- Using quality materials and equipment
To heat the house in winter electric batteries were placed on the walls, while the wide eaves providing shade in summer and protected from heat. The interior design of the house was a reflection of simplicity and outdoor use. The cabinets and all accessories were part of the overall design and the furniture was selected by Twitchell and Rudolph. One of the most outstanding pieces was the fireplace with a copper bell, whose circulation tube was also used for combustion exhaust from the kitchen.
Once completed, the Revere Quality House remained an open year to the public. In 1959 Ralph Twitchell moved into the house with his wife and changes were made to accommodate the family.
The garage area became the master bedroom and pantry in a bathroom. The courtyard was transformed into an extension of the living room and the opening in the ceiling, which previously had wire, was closed with a skylight.
The residence incorporates many of the principles developed by the new international style, both in its planning and design, adapting to climate and geographical environment of Florida.
It also reflects a new attitude to planning, fusing indoor and outdoor space, through greater use of glass walls and using a minimum of visible structural elements.
The structure was made of steel modules and reinforced concrete. Industrias Lamolithic, construction encagarda used “new device” that mixed concrete. Promoted as a low maintenance material and fireproof, the structure of this material, allowed freedom in the spatial configuration and the ability to put large expanses of glass.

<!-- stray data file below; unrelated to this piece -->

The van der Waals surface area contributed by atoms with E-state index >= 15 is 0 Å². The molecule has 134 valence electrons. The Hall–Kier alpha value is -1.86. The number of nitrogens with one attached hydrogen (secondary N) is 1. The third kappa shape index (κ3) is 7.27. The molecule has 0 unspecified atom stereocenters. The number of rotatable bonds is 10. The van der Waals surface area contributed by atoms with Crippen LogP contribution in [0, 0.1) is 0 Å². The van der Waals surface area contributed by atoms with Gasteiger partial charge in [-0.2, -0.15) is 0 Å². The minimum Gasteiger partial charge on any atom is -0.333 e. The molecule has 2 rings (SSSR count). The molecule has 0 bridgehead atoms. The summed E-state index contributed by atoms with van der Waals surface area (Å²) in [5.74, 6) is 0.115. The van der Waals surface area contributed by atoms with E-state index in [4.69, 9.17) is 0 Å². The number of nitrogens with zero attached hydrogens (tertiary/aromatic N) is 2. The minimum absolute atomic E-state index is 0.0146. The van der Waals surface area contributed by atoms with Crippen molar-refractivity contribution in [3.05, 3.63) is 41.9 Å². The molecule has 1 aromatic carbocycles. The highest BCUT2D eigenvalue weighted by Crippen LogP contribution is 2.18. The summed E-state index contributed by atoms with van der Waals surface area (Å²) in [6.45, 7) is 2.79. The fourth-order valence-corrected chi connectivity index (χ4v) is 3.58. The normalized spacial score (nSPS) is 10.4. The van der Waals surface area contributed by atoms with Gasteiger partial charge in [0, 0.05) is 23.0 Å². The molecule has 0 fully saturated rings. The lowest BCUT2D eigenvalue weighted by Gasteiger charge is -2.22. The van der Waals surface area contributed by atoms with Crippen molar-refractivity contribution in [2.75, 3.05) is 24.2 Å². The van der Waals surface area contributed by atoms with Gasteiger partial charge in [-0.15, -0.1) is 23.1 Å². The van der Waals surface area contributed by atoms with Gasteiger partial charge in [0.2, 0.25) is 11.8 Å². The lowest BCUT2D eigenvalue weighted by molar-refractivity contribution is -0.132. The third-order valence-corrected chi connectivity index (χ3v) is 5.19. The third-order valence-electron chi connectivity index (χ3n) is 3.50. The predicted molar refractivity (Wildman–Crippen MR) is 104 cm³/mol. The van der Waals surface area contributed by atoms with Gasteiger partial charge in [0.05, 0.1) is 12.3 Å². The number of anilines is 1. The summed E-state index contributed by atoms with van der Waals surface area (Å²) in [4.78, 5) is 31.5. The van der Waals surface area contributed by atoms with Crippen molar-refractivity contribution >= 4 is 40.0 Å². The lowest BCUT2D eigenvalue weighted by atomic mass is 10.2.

Built with steel columns, concrete poured “in situ”, prefabricated storage units and glass, the house had six inch blocks as walls, wide overhangs and no wall interior cargo.
To get the plates were thin roof was necessary to perform a slab supported on beams and on the surface of the water tanks that helped in the isolation of the house were located.
Its structure is made of steel and reinforced concrete.
A stove with copper bell like the hood of the kitchen, which was the promotion in 1948 to Revere Copper and Brass Company was installed.
The following article was published in the Sarasota Herald-Tribune, August 15, 1948, referring to the materials used in construction and as propaganda signature:
- Quality everywhere
“… For whatever side you look at this house, you will see Quality (Quality) in all directions and details. However, the house was built to be sold for $ 13,500!
Note the copper bell handmade over the fireplace, the shape of the roof overhangs that provide shade during the summer, but allow entry of the sun in winter, monolithic concrete construction, the striking stainless steel columns, lighting indirect fluorescent, full insulation, frames cypress wood doors, frames aluminum windows, interior details also in cypress wood. Details to admire not just.
- Revere products for the construction of houses
Copper pipes for water and heating lines. Copper sheet roofing, gutters, downspouts, termite shields, copper heaters and water tanks, red copper pipe lines for hot and cold water, intermittent home, economic system of joint sealant.
These metals provide a long lasting, trouble-free. Remember that repairs due to bad materials always cost more than quality materials, free from those… ”